Erik Friedlander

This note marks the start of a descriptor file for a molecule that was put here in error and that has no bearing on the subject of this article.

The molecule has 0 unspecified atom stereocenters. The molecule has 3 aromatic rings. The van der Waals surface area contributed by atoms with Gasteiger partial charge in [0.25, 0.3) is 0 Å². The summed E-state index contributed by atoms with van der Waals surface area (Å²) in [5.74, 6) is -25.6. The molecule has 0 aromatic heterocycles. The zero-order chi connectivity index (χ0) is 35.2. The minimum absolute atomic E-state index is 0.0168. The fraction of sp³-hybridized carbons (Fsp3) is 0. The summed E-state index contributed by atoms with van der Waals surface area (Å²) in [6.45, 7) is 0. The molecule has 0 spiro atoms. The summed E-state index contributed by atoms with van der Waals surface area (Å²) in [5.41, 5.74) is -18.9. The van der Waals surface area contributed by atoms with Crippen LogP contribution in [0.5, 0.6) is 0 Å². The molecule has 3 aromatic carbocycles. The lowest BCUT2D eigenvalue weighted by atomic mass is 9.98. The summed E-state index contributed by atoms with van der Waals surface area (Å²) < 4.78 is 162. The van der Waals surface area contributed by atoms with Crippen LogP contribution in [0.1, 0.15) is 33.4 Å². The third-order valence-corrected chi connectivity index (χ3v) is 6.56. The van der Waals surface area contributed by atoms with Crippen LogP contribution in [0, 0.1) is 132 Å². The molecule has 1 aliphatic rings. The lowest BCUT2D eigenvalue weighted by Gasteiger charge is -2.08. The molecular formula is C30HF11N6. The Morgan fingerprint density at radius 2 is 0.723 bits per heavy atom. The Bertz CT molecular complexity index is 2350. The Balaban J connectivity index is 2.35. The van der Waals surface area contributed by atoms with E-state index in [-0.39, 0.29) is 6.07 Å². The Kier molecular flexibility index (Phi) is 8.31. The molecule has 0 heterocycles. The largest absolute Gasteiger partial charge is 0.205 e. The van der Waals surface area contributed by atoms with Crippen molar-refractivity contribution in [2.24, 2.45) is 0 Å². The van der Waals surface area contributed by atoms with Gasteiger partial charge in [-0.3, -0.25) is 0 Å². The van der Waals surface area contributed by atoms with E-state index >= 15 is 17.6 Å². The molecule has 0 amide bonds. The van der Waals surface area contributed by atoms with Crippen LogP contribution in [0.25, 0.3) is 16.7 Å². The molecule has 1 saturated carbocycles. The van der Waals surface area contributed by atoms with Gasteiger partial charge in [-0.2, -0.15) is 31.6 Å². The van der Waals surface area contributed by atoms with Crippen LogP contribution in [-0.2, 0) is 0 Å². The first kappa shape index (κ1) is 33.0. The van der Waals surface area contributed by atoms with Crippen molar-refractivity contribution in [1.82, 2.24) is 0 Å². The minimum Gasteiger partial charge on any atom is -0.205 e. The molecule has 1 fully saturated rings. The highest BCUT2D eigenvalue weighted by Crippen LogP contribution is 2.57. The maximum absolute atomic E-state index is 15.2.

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A deceptively smooth recording from the Erik Friedlander Quartet (sometimes going by the name of Topaz), Prowl offers the paradox of complex improvisational music so adroitly executed that its particular virtues might be overlooked by the casual listener. Originally set up by Friedlander as a trio composed of himself on cello, Andy Laster on alto saxophone and clarinet, and Stomu Takeishi on electric bass, Topaz were a deliberate experiment in music-making without a chordal instrument, e.g., keyboard or guitar. However, the absence of rhythmic thrust restricted the energy of the group to the extent that Stomu's brother Satoshi was eventually added as a percussionist. In the past, Friedlander has taken exception to the term chamber jazz -- at least in relation to his music. Admittedly, it's a lazy critical term that can be applied to any jazz music that comes across as more cerebral than visceral, as the music on Prowl surely does. However, Prowl's music is far from effete (if that's the basis of Friedlander's objection), nor is it written out and merely re-created (which may also be a sticking point for Friedlander). The nine pieces featured on this CD often involve some very unusual time signatures, but since Friedlander is not adverse to a deep groove, the music has both mental and physical dimensions. Melodically, the pieces reflect all sorts of world elements (Latin, African, klezmer, Dixieland) without self-consciously imitating any particular style or form. Likewise, the deft interaction among the musicians goes well beyond the standard jazz solos with sympathetic accompaniment. The Takeishi brothers do not confine themselves to the role of timekeepers. As evidenced by their interaction on the title piece and several others in the program, they could probably command the listener's attention just as a duo. Stomu's electric bass is involved in an ongoing dialogue with Friedlander's cello. Likewise, Laster's alto sax, in particular, blends with the cello to the extent that it is sometimes impossible to tell where the one stops and the other starts. And while Laster and (of course) Friedlander are masterful soloists, it's clear on this CD that Friedlander has moved well beyond simple virtuosity and has used his compositional skills and the collective talent of his group to capture something much more elusive and valuable. This is music with legs, which reveals new depths and delights even after long exposure. Highly recommended.

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